Funny couple of names you've chosen there. Bill Gates has a charitable foundation with $40 billion in endowments (and has pledged to donate the remaining 95% of his wealth on death), to which Warren Buffet has pledged to give 99% of his Berkshire Hathaway shares by or on his death (he's already donated >$10 billion).
A market economy creates some lopsided payoffs to participants. The right endowment of vocal chords, anatomical structure, physical strength, or mental powers can produce enormous piles of claim checks (stocks, bonds, and other forms of capital) on future national output. Proper selection of ancestors similarly can result in lifetime supplies of such tickets upon birth. If zero real investment returns diverted a bit greater portion of the national output from such stockholders to equally worthy and hardworking citizens lacking jackpot-producing talents, it would seem unlikely to pose such an insult to an equitable world as to risk Divine Intervention
I have known 2 cats who steal cheese if given half a chance.
Do they use it in the mouse traps?
Ahh, economy sausages - for when its hard to make both ends meat.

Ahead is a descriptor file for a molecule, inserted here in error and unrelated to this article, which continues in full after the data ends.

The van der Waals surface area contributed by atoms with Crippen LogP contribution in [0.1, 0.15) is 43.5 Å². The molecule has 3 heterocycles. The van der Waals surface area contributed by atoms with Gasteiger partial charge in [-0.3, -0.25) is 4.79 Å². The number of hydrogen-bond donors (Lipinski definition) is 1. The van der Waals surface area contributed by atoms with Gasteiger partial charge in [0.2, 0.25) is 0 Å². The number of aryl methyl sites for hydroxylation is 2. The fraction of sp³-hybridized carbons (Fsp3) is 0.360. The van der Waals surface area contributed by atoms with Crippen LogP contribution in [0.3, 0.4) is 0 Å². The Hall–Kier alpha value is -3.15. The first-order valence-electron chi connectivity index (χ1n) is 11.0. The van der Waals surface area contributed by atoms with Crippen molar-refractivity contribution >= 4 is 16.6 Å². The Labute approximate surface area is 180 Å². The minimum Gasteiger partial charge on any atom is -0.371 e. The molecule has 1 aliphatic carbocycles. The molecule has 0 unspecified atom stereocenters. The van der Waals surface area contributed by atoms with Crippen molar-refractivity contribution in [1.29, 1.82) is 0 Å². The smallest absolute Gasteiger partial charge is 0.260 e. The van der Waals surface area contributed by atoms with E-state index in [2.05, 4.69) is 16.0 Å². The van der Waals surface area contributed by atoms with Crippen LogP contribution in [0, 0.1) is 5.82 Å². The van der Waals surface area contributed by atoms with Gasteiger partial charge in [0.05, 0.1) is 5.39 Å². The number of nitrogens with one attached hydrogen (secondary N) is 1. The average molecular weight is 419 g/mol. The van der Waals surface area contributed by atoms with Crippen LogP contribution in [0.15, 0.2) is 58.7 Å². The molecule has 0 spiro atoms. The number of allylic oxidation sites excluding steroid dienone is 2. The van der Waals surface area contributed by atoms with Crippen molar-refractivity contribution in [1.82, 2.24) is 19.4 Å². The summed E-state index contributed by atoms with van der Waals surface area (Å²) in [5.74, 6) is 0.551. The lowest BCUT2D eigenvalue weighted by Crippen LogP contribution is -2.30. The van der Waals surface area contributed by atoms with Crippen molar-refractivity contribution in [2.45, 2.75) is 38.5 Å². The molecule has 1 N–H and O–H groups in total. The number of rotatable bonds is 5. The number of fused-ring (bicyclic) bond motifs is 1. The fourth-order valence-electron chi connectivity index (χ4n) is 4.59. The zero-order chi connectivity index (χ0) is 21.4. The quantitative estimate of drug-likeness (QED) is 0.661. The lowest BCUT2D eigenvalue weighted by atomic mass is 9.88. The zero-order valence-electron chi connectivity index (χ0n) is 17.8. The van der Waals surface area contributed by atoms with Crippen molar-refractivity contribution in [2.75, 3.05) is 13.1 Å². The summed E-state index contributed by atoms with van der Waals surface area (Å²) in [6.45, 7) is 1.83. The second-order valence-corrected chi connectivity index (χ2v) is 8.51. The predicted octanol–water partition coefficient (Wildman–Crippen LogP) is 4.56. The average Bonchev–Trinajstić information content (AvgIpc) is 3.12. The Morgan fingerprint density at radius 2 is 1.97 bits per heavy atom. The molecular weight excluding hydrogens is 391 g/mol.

Le Charteur des Snoopeurs would allow spies to use International Mobile Subscriber Identity catchers to hoover up telephone data, and access emails and online communications of anyone suspected of being linked to terrorism without a court order.
Hah, so I just need to get some court ordered terrorism, and they won't be able to do JACK to me.
The article didn't mention that as freelance consultants we don't get sick pay either.
Freelance consultants work for their own companies, so if you are unhappy with the amount of sick pay that you have negotiated with yourself, take your self aside for a quiet drink and talk it through until both you and yourself are content with the perks and remuneration that you get for working for yourself.